Archive for August 2009

Depth Perceptions: Tampa Bay Buccaneers’ Quarterbacks

August 27, 2009

What a difference a game makes, huh?

If only the 2008 Tampa Bay Bucs had won one game in the month of December, they would have finished 10-6, made the NFL playoffs again, and likely would not have cleaned house this offseason. But, that four-loss December collapse spelled doom for many people connected to it most notably former head coach Jon Gruden who gave way to little known defensive assistant Raheem Morris this offseason. At only 33 years of age, Morris will have his hands full as he attempts to improve a team that has exactly zero playoff wins since their Super Bowl XXXVII victory and has jettisoned some veterans heading into his rookie season at the helm.

At the top of Morris’ to-do list is finding a starting quarterback and the battle has received a ton of hype all throughout the offseason. Veterans Byron Leftwich and Luke McCown have battled it out all during OTAs and summer camp. When first-round draft pick Josh Freeman and long-term project Josh Johnson are added to the mix, some might see the Bucs’ QB situation as an embarrassment of riches. Unfortunately, when you have four quarterbacks that can play that often means you have no one you can count on. Let’s take a closer look…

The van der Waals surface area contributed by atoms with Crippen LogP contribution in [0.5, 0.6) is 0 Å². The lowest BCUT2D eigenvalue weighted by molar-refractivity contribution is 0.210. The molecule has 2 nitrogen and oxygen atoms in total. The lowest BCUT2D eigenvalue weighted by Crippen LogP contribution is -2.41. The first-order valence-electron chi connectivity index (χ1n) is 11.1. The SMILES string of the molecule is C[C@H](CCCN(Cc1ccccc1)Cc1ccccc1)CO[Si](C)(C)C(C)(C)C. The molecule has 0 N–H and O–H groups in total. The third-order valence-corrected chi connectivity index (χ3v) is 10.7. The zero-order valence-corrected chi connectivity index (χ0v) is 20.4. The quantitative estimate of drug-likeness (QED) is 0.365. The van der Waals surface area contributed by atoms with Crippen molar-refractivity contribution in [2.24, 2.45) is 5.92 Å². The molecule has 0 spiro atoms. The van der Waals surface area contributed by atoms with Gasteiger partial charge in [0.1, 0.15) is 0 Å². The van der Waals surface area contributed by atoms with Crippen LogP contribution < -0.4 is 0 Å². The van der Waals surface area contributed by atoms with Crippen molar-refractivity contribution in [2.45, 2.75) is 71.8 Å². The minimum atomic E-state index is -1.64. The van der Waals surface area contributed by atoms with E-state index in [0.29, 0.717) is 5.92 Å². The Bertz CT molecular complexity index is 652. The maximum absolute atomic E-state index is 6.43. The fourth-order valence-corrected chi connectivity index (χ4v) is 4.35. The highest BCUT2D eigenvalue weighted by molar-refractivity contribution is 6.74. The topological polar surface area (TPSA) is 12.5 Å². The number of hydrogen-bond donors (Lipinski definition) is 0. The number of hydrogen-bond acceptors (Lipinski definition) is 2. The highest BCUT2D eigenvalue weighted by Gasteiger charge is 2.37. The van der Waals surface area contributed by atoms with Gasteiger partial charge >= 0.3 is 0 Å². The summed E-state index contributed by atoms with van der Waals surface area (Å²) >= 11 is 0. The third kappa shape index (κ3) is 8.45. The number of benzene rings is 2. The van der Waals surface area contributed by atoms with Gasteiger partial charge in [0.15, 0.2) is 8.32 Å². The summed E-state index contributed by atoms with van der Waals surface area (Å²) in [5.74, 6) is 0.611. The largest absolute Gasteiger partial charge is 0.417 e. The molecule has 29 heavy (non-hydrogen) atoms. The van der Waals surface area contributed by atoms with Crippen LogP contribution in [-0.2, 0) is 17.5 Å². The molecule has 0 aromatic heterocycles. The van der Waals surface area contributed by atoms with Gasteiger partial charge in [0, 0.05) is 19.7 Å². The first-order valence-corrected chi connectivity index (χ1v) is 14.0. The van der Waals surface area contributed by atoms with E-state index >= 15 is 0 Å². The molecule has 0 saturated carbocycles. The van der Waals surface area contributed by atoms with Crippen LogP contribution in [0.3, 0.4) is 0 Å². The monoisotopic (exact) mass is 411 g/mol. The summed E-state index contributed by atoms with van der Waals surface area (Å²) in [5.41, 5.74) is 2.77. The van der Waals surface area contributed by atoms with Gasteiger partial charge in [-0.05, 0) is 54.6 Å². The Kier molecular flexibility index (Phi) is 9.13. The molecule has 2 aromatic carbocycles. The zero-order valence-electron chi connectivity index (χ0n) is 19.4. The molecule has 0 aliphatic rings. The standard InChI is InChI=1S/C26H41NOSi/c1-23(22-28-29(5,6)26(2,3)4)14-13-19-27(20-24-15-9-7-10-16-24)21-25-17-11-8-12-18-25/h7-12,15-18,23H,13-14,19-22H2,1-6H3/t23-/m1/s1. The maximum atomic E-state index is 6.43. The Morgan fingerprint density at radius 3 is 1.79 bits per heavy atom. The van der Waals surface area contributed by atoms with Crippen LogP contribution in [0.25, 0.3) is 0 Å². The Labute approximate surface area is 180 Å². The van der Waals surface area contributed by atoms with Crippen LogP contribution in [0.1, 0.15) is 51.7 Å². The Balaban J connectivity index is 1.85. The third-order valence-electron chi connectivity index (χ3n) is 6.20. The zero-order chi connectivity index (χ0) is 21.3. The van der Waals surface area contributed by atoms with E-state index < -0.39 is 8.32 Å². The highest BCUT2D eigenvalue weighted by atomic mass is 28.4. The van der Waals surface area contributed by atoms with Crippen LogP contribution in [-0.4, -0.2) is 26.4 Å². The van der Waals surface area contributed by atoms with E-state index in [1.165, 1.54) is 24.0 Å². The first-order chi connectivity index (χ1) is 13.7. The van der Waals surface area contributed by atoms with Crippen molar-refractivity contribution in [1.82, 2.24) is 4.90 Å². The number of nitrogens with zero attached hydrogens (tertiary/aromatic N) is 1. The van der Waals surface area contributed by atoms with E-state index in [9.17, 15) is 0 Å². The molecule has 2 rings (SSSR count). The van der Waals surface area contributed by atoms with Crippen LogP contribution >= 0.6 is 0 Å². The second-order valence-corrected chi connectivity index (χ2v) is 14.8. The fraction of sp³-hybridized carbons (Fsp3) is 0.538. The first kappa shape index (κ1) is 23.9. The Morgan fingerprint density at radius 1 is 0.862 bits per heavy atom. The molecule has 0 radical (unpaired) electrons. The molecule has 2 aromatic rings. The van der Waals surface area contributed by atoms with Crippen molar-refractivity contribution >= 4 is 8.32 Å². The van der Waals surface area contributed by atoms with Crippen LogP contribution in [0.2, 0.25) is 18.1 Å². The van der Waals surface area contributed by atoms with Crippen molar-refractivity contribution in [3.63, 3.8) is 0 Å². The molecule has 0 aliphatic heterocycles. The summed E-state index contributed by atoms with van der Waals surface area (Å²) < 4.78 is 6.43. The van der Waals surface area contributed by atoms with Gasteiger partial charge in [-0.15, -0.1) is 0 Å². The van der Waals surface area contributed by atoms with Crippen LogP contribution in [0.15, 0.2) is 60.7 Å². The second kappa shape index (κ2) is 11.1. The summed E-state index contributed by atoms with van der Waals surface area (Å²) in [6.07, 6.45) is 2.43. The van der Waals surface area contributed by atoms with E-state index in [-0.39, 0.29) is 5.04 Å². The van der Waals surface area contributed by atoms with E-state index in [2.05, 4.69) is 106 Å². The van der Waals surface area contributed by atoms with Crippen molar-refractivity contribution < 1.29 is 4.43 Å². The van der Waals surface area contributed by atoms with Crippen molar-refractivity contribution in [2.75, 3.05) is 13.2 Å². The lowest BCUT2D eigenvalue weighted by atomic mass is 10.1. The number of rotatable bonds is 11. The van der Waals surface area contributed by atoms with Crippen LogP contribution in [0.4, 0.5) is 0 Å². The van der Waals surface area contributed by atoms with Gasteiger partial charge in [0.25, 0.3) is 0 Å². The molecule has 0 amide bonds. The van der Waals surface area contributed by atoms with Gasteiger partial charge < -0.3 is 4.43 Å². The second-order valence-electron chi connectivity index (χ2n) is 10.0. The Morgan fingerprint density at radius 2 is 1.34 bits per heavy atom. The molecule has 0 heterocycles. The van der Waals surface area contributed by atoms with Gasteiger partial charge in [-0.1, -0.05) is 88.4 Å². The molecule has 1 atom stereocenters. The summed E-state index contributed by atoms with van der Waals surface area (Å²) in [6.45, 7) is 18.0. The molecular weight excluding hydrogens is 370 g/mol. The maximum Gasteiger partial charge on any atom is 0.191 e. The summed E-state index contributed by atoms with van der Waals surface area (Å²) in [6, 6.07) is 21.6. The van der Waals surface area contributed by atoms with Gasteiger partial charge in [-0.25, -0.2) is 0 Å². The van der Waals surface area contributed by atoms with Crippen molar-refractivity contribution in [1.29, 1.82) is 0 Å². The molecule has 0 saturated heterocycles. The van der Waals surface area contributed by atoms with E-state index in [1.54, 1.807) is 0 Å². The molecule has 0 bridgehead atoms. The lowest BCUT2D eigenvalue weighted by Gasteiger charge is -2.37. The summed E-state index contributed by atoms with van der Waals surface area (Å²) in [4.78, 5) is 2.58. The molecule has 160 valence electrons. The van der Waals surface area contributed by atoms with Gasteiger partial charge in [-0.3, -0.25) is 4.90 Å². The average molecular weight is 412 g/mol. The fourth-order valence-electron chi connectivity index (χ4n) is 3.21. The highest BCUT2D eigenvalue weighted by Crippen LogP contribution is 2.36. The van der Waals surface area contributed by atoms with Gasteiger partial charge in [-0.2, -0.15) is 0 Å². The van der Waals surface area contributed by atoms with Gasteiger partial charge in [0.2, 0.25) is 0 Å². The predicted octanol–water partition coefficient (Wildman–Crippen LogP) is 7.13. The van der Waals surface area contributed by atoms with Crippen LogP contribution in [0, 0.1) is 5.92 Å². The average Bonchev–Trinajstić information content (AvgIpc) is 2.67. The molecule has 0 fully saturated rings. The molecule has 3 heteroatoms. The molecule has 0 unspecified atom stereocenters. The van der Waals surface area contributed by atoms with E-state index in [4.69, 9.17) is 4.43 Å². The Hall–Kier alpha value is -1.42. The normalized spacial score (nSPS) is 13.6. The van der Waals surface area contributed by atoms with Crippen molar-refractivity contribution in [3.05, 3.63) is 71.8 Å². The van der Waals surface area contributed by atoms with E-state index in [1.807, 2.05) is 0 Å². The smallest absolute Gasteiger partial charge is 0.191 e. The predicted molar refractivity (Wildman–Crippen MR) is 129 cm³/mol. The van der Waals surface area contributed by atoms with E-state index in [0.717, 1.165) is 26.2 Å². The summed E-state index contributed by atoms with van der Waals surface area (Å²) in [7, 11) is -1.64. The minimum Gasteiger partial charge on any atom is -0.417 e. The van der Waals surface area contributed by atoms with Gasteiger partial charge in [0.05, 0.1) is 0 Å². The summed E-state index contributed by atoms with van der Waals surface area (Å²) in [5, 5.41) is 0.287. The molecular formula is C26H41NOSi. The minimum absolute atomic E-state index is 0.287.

Will Freeman get the nod in his rookie season?

Will Freeman get the nod in his rookie season?

Byron Leftwich – Leftwich is the guy with far and away the most experience and the most proven ability. He stepped into the NFL six years ago and played almost immediately with his size, overall athletic ability, and toughness being his strong suits. Unfortunately, the devastating knee injury he suffered in 2005allowed backup David Garrard to move past him the following season as the starting QB in Jacksonville. Since then, he has been trying to find his place but filled in ably as Ben Roethlisberger’s backup in Pittsburgh last season. The question is whether or not a team which is in at least a form of rebuilding mode should be tied to a QB with a major injury history and a career 58.6% completion rate (and less than 50% this preseason).

Luke McCown – One thing so many of us as fans love about the NFL is how hard some players have to work to earn their keep. When you’re a player in that scenario, then there is no rest for the weary and the strong-armed Luke McCown is one of those players. Having spent parts of various seasons with Tampa, New Orleans, and Cleveland he has seen action in only 12 games over six NFL campaigns. McCown now has some experience to work with, even if it is not Sunday experience, and his performance in last Saturday’s preseason matchup against the Jaguars with his job on the line was excellent. Anytime a QB can step in with pressure on him to play well and go 6-9 with two TD passes, it is the best of signs.